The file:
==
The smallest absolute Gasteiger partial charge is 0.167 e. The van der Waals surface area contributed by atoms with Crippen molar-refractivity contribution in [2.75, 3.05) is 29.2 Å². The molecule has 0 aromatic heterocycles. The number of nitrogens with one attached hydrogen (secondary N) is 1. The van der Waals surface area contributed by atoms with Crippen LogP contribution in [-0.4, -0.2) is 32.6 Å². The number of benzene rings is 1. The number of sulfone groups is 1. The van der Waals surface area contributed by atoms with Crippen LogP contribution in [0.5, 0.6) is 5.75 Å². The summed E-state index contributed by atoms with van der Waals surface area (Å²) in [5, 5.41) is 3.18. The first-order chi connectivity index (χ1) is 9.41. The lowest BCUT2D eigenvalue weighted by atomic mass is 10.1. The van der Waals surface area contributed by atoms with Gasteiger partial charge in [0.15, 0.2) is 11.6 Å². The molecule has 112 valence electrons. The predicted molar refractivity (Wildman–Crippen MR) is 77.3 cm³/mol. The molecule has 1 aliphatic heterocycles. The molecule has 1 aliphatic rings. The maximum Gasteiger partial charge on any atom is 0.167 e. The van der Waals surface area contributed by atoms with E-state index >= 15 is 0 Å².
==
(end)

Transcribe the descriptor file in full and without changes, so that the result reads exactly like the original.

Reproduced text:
The smallest absolute Gasteiger partial charge is 0.167 e. The van der Waals surface area contributed by atoms with Crippen molar-refractivity contribution in [2.75, 3.05) is 29.2 Å². The molecule has 0 aromatic heterocycles. The number of nitrogens with one attached hydrogen (secondary N) is 1. The van der Waals surface area contributed by atoms with Crippen LogP contribution in [-0.4, -0.2) is 32.6 Å². The number of benzene rings is 1. The number of sulfone groups is 1. The van der Waals surface area contributed by atoms with Crippen LogP contribution in [0.5, 0.6) is 5.75 Å². The summed E-state index contributed by atoms with van der Waals surface area (Å²) in [5, 5.41) is 3.18. The first-order chi connectivity index (χ1) is 9.41. The lowest BCUT2D eigenvalue weighted by atomic mass is 10.1. The van der Waals surface area contributed by atoms with Gasteiger partial charge in [0.15, 0.2) is 11.6 Å². The molecule has 112 valence electrons. The predicted molar refractivity (Wildman–Crippen MR) is 77.3 cm³/mol. The molecule has 1 aliphatic heterocycles. The molecule has 1 aliphatic rings. The maximum Gasteiger partial charge on any atom is 0.167 e. The van der Waals surface area contributed by atoms with E-state index >= 15 is 0 Å².